A Brief History of the Origin of the Program and Why the Program Was Established
In Consideration of a Comprehensive Program at Ancilla College for Capable Students with Autism Spectrum Disorder (ASD)
In early discussions regarding the establishment of a program to assist those with ASD, this “white paper” was developed to provide information to the Ancilla College community and beyond. We briefly review the following: characteristics of ASD; diagnosis of ASD, educational programs, the origins of the “Asperger” designation; a summary of existing college programs at four year institutions and a brief summary of data on ASD. This white paper describes the rationale for establishing APAC designed to serve capable college students with ASD.
Those with ASD exhibit the following:
Children with autism may also have accompanying learning problems and receive special education services, when autism is diagnosed.
Diagnosis of ASD has the following contextual elements:
Not all those with ASD show evidence of all of these symptoms. There is a wide variance in how these symptoms are displayed across individuals-a variance which explains the difficulty in diagnosis.
Finally, those with ASD often display unusual skills such as an ability to engage with intense focus on a task. Ample evidence exists that some with ASD can learn communication and social interaction strategies using those gifts and lead productive and even high functioning lives.
As with most conditions, there is no one best “treatment”. The overall goal of the Autism Program at Ancilla College (APAC) is to create a supportive environment and assist those with ASD to enhance their ability to function effectively in social interactions, thereby maximizing their potential to learn and lead productive lives.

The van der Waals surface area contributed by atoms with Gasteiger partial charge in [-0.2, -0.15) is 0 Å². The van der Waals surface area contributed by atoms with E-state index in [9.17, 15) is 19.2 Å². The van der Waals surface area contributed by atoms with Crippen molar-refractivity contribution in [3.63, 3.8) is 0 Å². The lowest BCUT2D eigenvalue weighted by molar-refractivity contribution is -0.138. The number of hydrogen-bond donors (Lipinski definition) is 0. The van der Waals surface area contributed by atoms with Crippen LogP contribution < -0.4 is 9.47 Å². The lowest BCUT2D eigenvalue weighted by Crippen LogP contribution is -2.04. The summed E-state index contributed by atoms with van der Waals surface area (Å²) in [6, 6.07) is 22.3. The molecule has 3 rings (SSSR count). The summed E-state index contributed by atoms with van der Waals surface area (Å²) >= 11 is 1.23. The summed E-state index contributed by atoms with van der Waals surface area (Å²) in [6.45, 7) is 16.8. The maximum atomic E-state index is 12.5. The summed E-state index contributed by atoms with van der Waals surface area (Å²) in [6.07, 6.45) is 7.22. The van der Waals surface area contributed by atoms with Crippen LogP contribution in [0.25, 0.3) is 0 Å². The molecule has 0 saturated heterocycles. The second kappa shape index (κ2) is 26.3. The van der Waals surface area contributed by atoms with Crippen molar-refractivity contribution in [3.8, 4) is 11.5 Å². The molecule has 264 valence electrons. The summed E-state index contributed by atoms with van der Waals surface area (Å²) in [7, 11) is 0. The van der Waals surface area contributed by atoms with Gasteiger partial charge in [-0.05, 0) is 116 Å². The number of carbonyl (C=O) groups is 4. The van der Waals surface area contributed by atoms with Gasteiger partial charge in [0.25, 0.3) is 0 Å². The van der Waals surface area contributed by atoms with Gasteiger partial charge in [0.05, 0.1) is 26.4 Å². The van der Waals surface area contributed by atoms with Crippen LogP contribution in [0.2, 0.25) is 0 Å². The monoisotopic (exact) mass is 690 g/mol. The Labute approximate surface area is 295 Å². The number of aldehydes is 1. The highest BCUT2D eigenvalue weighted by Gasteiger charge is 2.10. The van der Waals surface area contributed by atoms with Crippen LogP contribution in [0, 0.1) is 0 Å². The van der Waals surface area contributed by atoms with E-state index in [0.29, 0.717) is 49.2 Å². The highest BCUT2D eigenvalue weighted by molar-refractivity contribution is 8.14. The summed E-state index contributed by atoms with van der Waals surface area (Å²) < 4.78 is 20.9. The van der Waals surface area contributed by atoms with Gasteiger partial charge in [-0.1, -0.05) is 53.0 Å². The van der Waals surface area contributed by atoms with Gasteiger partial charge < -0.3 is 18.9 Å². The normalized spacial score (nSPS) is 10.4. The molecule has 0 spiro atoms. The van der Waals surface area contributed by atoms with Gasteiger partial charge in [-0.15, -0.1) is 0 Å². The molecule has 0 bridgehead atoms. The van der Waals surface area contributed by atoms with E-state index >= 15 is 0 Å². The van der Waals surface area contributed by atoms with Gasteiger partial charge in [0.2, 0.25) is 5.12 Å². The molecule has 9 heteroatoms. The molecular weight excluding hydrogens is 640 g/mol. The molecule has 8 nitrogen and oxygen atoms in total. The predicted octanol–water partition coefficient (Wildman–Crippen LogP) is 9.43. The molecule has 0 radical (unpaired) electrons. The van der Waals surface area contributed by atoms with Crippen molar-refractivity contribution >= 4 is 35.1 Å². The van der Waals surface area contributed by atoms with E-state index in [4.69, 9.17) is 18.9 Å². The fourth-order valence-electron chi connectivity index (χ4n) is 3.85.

Critical features of educational programming include
Additional medical treatment for, e.g. anxiety disorder and depression may also be an option
An Austrian pediatrician (Asperger) in 1944 worked extensively with four children who showed evidence of the following:
In 1981, an English physician, Lorna Wing published a series of case studies with like symptoms. Wing’s writings became well known in the 1990’s. Recent historical research as detailed in a book entitled Neurotribes indicates that the condition now known as ASD may have been recognized much earlier.
Diagnosis of ASD is an imprecise art. Certain features of the disorder may differ for those who exhibit high levels of functioning and Asperger’s-but the treatments and educational processes may be the same.
ASD also presents with a complex composite of physical, emotional, intellectual and neurological factors that differs with each individual.
Currently, there are a number of programs to serve students with ASD:
AIM is one of several national models for four year programs. AIM is one of the oldest and established programs for serving college students with ASD. (for further information, Google the Autism Initiative at Mercyhurst (AIM))
In the past several years, numerous other institutions have been in the process of establishing additional programs and services to serve students with ASD.
“Autism Spectrum Disorders is a group of developmental disabilities characterized by impairments in social interaction and communication and by restricted, repetitive and stereotyped patterns of behavior . . .The complex nature of these disorders, coupled with a lack of biologic markers for diagnosis and changes in clinical definitions over time, creates challenges in the (precise) monitoring of the prevalence of ASD.. . .Information (was) obtained from children’s evaluation records at any time from birth through the end of the year when a child reaches 8 years. . .” (CDC, 2012)
The CDC report indicates the following:
Creation of a comprehensive program will involve at least the following:
Why has Ancilla College made such a strong commitment to the program?